This process is time-consuming and expensive because transferring an article from one platform to another is not quite as simple as clicking “install updates” on your laptop and going off to do the dishes and fold laundry for twenty minutes. Moreover, the specificity of the platforms involved means that Newman’s article does not look quite the same on the website as it did on the app, and some elements—such as pagination—may not look quite natural in the article’s new home. We are working to resolve those problems when we transfer the article to the new OI Reader app in a few months, but the OI is committed to ensuring that the content that it publishes remains accessible, and so making the website version—even with its infelicities—available now is worth doing.
Those infelicities are worth lingering over a bit because they are baked in—to a greater or lesser degree—to the process of scholarly digital publishing. That is true because this publishing is done digitally: technology will continue to change, and so projects designed with the possibilities of one platform will inevitably need to be reworked when that platform is no longer available or a better one is on the horizon. But it is also true because this publishing is scholarly.
We’re committed to maintaining aspects of scholarly publication that are critical to our field. So, for example, our articles on the OI Reader retain stable page numbers and content that corresponds—number by number, word for word—to the pages in the print, JSTOR, and Muse versions of the articles. That makes us Very Odd Ducks in the digital publishing world, and it means that we have some additional hurdles to clear when presenting early American history on a digital platform. But stable pagination is the raw material of historiographical conversation. So, in this instance as is many others, we’re working to bend the digital world to our requirements, not capitulating to its current norms.
All of this bending of worlds and remedying of infelicities is the price we pay for the dynamic, interactive content and the widespread dissemination that digital platforms permit. The resources that the OI and the WMQ have devoted to digital history in the last year alone are very concrete expressions of our belief in the transformative possibilities of digital scholarship for early American history. We are grateful to Adobe for their support in making the OI Reader a reality in the first place, and for continuing to work with us even as we knew we would need to transition to a new platform. Their expertise and generous enthusiasm will be an ongoing feature of the OI Reader as we head into its new iteration.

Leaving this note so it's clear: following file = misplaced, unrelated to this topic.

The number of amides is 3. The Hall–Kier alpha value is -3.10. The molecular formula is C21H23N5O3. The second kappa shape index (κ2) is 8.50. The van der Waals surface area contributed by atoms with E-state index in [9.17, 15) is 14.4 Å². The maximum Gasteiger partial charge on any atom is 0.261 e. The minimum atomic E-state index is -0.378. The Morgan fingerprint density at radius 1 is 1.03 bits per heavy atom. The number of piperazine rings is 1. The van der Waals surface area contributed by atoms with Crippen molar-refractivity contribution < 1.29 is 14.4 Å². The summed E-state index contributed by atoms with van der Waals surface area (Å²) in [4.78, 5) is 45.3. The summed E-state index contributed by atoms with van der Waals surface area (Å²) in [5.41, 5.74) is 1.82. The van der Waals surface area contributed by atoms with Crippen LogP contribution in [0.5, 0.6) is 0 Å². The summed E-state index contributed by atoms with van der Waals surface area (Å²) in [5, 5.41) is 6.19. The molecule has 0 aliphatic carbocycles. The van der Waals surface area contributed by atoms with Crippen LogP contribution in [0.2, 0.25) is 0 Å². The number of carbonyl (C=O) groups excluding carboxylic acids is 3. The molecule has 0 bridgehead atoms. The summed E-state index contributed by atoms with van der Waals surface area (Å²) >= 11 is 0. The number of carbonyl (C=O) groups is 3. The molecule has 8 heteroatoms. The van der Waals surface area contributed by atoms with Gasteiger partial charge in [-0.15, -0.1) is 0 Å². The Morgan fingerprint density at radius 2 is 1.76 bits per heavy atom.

We also expect that OI Reader 2.0 will help the field more effectively realize those possibilities. The new version of the OI Reader will be accessible via your desktop computer as well as other devices and will allow us to create digital content more easily than before. It will also have a feature of particular use to all the Very Odd Ducks of #VastEarlyAmerica: accurate (and stable) citation information readily available for every word. Moreover, as the new OI Reader is built in WordPress, it should be more easily sustained and less subject to changes than the app. OI Reader 2.0 will also be visible to search engines, dramatically increasing the discoverability of Quarterly content. All of which is to say that, if everything works as planned, OI Reader 2.0 should be a valuable tool for both readers and authors.
We look forward to re-launching Newman’s and Wheeler and Eyerly’s articles on the new-model OI Reader in the next few months. At the same time, we will begin the process of converting 5+ years of WMQ articles from the old OI Reader format to the new one. All issues of the journal from July 2014—the first issue published on the app—forward will be available on OI Reader 2.0 in the not too distant future.
For now, though, the website version of Newman’s article is available for your reading and teaching pleasure. And if you haven’t had a chance to visit the companion site for Wheeler and Eyerly’s article, I urge you to do so, both for the strength of the article itself and for the chance to engage with their vision of what digital publishing allows early Americanists to accomplish. Like Newman before them, they are pointing us toward exciting new possibilities for historical research, scholarly communication, and public engagement.